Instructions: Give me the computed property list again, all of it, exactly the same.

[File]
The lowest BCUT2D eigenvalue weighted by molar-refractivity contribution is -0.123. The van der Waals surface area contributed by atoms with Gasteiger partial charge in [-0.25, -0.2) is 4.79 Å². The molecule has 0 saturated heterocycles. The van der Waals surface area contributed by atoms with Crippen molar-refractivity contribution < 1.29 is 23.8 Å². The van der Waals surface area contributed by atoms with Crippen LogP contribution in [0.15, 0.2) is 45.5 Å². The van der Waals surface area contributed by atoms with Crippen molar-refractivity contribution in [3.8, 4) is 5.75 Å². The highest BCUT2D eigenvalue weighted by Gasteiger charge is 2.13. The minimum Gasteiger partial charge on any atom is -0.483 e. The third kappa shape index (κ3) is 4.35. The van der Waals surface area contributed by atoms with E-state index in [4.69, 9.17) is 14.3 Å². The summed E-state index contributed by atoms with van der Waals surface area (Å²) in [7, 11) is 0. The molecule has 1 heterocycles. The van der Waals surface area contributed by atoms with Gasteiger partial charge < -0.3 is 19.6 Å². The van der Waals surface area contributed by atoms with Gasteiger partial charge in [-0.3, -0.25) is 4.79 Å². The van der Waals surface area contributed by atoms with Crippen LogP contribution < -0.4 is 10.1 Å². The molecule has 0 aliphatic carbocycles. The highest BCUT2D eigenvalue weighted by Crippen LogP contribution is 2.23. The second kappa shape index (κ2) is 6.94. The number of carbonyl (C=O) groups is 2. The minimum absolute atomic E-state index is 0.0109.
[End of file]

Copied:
The lowest BCUT2D eigenvalue weighted by molar-refractivity contribution is -0.123. The van der Waals surface area contributed by atoms with Gasteiger partial charge in [-0.25, -0.2) is 4.79 Å². The molecule has 0 saturated heterocycles. The van der Waals surface area contributed by atoms with Crippen molar-refractivity contribution < 1.29 is 23.8 Å². The van der Waals surface area contributed by atoms with Crippen LogP contribution in [0.15, 0.2) is 45.5 Å². The van der Waals surface area contributed by atoms with Crippen molar-refractivity contribution in [3.8, 4) is 5.75 Å². The highest BCUT2D eigenvalue weighted by Gasteiger charge is 2.13. The minimum Gasteiger partial charge on any atom is -0.483 e. The third kappa shape index (κ3) is 4.35. The van der Waals surface area contributed by atoms with E-state index in [4.69, 9.17) is 14.3 Å². The summed E-state index contributed by atoms with van der Waals surface area (Å²) in [7, 11) is 0. The molecule has 1 heterocycles. The van der Waals surface area contributed by atoms with Gasteiger partial charge < -0.3 is 19.6 Å². The van der Waals surface area contributed by atoms with Gasteiger partial charge in [-0.3, -0.25) is 4.79 Å². The van der Waals surface area contributed by atoms with Crippen LogP contribution < -0.4 is 10.1 Å². The molecule has 0 aliphatic carbocycles. The highest BCUT2D eigenvalue weighted by Crippen LogP contribution is 2.23. The second kappa shape index (κ2) is 6.94. The number of carbonyl (C=O) groups is 2. The minimum absolute atomic E-state index is 0.0109.